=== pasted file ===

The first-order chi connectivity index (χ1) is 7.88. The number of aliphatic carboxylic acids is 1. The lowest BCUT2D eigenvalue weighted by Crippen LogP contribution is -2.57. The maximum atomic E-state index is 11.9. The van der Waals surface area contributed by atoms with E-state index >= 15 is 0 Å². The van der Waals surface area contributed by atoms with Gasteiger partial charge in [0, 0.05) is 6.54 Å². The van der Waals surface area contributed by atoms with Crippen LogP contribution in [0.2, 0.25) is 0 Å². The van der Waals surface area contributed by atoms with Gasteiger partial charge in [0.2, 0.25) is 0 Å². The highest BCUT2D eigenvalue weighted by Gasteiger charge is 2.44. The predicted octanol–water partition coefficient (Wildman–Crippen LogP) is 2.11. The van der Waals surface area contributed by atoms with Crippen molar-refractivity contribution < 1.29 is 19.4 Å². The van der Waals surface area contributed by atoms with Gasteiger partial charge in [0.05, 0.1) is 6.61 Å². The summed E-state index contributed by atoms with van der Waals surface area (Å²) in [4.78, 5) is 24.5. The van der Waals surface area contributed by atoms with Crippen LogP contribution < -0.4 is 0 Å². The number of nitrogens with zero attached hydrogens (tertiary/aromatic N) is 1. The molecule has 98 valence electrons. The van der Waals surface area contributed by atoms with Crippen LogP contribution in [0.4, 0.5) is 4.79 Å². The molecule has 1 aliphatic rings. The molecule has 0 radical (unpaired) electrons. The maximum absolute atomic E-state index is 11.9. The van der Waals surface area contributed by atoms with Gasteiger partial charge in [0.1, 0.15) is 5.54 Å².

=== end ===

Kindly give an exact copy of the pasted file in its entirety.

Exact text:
The first-order chi connectivity index (χ1) is 7.88. The number of aliphatic carboxylic acids is 1. The lowest BCUT2D eigenvalue weighted by Crippen LogP contribution is -2.57. The maximum atomic E-state index is 11.9. The van der Waals surface area contributed by atoms with E-state index >= 15 is 0 Å². The van der Waals surface area contributed by atoms with Gasteiger partial charge in [0, 0.05) is 6.54 Å². The van der Waals surface area contributed by atoms with Crippen LogP contribution in [0.2, 0.25) is 0 Å². The van der Waals surface area contributed by atoms with Gasteiger partial charge in [0.2, 0.25) is 0 Å². The highest BCUT2D eigenvalue weighted by Gasteiger charge is 2.44. The predicted octanol–water partition coefficient (Wildman–Crippen LogP) is 2.11. The van der Waals surface area contributed by atoms with Crippen molar-refractivity contribution < 1.29 is 19.4 Å². The van der Waals surface area contributed by atoms with Gasteiger partial charge in [0.05, 0.1) is 6.61 Å². The summed E-state index contributed by atoms with van der Waals surface area (Å²) in [4.78, 5) is 24.5. The van der Waals surface area contributed by atoms with Crippen LogP contribution < -0.4 is 0 Å². The number of nitrogens with zero attached hydrogens (tertiary/aromatic N) is 1. The molecule has 98 valence electrons. The van der Waals surface area contributed by atoms with Crippen LogP contribution in [0.4, 0.5) is 4.79 Å². The molecule has 1 aliphatic rings. The molecule has 0 radical (unpaired) electrons. The maximum absolute atomic E-state index is 11.9. The van der Waals surface area contributed by atoms with Gasteiger partial charge in [0.1, 0.15) is 5.54 Å².